The Hobo Clown Type
The Hobo Clown type is often called the Tramp Clown but there are subtle differences between the two.
The Hobo/Tramp Clown type is considered a single category, although each is a unique character in his own right. The main differences between the Hobo and Tramp variations of this clown are in the areas of attitude (Happy Hobo vs. Sad Tramp) and the slight variations of their costumes.
The Hobo Clown type is living the lifestyle of his choosing. He is a vagabond with a "devil-may-care" attitude, content with his carefree life on the road and satisfied with whatever personal possessions he may have. The Hobo may be down but he certainly is not out. The Hobo Clown type has a happy look about him. In exchange for assistance he is willing to work - but don't expect him to seek full-time employment because he is always on the move, looking for the next town and the next adventure.
The Tramp Clown type believes himself to be a victim of circumstances and that the world owes him a living. This character is truly down and out and often feels that his condition is caused by others. His expression is a sad one, the attitude is 'woe is me,' and he likes nothing better than for folks to feel sorry for him. He will do just about anything to avoid work and actually expects others to take care of him. Wherever he goes, his luck is always bad, nothing seems to goes right, and his misery causes folks to avoid him, making him pretty much a loner. He is not the clown character you will see running around acting zany and cracking jokes!
[From thesaurus.com: a hobo is a migratory worker who likes to travel, a tramp travels without working, and a bum does not travel or work.]
The Tramp and Hobo clown type is truly a North America creation. James McIntyre and Tom Heath are credited with the creation of the tramp clown characterization in 1874.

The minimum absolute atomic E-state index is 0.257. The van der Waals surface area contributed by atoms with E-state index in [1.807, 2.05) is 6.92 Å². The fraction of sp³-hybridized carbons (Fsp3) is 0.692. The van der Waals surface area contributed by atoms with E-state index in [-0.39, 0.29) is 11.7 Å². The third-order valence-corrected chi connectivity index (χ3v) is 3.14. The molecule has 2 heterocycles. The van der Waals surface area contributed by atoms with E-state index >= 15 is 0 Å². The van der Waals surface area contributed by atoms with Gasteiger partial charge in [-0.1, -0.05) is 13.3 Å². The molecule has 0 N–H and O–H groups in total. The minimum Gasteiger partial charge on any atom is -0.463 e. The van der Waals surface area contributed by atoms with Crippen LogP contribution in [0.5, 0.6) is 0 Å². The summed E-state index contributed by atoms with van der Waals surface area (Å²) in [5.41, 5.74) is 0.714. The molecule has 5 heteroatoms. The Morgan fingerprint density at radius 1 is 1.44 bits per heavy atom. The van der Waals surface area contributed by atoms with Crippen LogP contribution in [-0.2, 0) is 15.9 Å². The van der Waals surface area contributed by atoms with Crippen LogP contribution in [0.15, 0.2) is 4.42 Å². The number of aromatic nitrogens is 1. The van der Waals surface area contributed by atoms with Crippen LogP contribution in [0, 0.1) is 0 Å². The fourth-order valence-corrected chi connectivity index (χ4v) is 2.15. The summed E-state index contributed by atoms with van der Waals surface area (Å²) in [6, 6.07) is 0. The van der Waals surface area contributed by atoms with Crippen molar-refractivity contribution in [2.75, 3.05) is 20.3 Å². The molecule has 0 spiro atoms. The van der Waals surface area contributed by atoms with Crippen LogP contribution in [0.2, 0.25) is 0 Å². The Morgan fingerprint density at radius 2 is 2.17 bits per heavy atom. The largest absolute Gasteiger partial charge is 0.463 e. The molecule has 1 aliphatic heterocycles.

The inspiration for this character came from the homeless and migratory workers, (Tramps and Hobos!) who rode the freight trains across the country looking for either a handout or for a temporary job and a new adventure.
The Sad Tramp/Happy Hobo look was inspired by the appearance of these travelers: faces covered with soot caused by riding coal driven freight trains and a stubble of beard. After wiping the soot away from their mouth and eyes, those features would appear white against the rest of their sooty faces.
Once the United States entered World War I there was a great insurgence of Tramp and Hobo clown type characters for entertainment. They could be seen in various routines and performances: singing, musicians, magicians, monologists - you name it - many entertainers were using this character type.
Hobos and Tramps have similar make-up - the main difference is that the Tramp's facial expression is a definite frown and his face might be a bit more dirty than the Hobo. Both have the appearance of not having shaved for a few days and the beard and mustache 'stubble' is quite dark from the soot of the trains on which they travel.
John 'Gone-Zo' Gonzalez